Glynn Davis is one of the UK’s most knowledgeable and experienced retail journalists, founder of Retail Insider, and Ecommerce Age’s monthly columnist.
For those people old enough – who can remember the early days of online shopping when prices were invariably cheaper than in physical stores? The new online-only players wanted to compete aggressively while the established retailers typically used dual-pricing strategies with their online prices cheaper than those in their shops on the high street.
Not only was this strategy used to tempt shoppers into trying buying online but there was also the belief from consumers that without the cost of running bricks and mortar outlets – with their high rental costs and employee wages – the online channel should be significantly cheaper to run and so prices should therefore be lower.
This was soon found to be a flawed strategy because servicing online orders had its costs – many of them in fact. We all know today that the logistics infrastructure for online shopping is incredibly complex especially as the fundamentals of delivering to individual people is way more complicated and expensive than delivering batches of product to stores from central distribution warehouses.
It’s fair to say that since those early days, retailers have been working hard to build fulfilment capabilities for their online businesses. It has arguably been even more complex when dealing with multi-channel businesses. What has made matters worse is that along with dual pricing retailers also provided from day one the attractive inducement of free deliveries and free returns to online shoppers.
While there has long been pricing parity across channels the free delivery/return dynamic has remained largely in place for most retailers. Until now that is, because the situation has finally become untenable for a growing number of ecommerce players. The situation has been made worse by the increase in shipping costs as a result of Covid-19 and the war in Ukraine.
In recent weeks we have had Missguided blame its demise partly on the costs of its logistics infrastructure, which is not as efficient as rival Boohoo. But don’t think Boohoo has escaped from the logistics trap because its recent results were hit by increased costs, with a major contributor the rising levels of returns it is suffering. In the UK around 33% of purchases from its website are now being sent back compared with less than 25% in 2021. Warnings of increased returns also hit the results of In The Style.
This increasingly unsustainable situation has led Zara to start charging for returned products. From the beginning of May it began to hit its customers with a bill of £1.95 for the return of any unwanted products. Such a move follows Next and Uniqlo who have called time on the free-for-all with returns, although they have not made the dramatic move to charge for the initial deliveries. That is a step most retailers find simply too unpalatable but there is no doubt that we will see a growing number of retailers start charging for returns.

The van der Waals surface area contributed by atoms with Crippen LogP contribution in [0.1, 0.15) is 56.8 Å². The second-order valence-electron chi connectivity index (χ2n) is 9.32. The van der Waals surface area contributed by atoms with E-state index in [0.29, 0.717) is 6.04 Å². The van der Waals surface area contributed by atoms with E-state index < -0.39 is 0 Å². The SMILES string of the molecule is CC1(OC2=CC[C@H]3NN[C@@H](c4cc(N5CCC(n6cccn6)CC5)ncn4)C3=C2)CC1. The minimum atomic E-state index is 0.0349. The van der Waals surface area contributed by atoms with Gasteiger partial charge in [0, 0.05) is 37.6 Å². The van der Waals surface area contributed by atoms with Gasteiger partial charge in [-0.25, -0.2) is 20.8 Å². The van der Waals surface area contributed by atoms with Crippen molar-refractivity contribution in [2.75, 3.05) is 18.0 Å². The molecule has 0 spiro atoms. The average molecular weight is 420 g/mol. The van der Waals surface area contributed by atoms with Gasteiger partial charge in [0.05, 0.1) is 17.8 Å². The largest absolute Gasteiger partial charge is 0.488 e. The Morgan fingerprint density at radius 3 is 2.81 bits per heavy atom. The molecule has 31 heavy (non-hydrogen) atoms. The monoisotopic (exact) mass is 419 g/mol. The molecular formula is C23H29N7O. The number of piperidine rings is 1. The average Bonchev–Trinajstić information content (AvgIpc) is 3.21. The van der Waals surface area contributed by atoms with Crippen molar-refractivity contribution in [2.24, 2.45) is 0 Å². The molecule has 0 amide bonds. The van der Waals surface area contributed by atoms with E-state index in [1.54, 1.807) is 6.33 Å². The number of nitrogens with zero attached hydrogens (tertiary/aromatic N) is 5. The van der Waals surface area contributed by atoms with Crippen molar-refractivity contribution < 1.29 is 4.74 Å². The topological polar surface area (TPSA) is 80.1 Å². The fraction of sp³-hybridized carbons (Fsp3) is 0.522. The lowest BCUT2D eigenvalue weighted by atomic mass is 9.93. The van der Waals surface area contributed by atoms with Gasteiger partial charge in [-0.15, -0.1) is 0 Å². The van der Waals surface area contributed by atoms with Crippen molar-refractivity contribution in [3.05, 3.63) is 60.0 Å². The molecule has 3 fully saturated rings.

What is also helping some retailers with their fulfilment nightmare is the good old bricks and mortar stores. Whereas they were seen very much as a cost base that added increasingly little value to retailers as their online orders escalated, this view is being reassessed.
Companies now recognise the economic opportunity of switching customers away from home delivery and instead pushing them into choosing click & collect. There is also the US phenomenon of curb-side pick-up, which is being used by a number of fast food brands in the UK and was utilised by the major supermarkets during Covid-19. In addition, a growing number of retailers are also developing fulfilment-from-stores capabilities that significantly shorten the movement of goods for online orders by cutting out central distribution warehouses.
Although the pandemic highs of ecommerce penetration have retreated slightly there is still impressive forecasted growth for the online channel, with Metapack research suggesting almost £20 billion of extra sales will be attributable to online home deliveries by 2025. Whatever the ultimate reality there is an imperative for all ecommerce players to initiate strategies for their logistics operations that does not leave them exposed to perennially giving the consumer a deal that is simply too good to be true.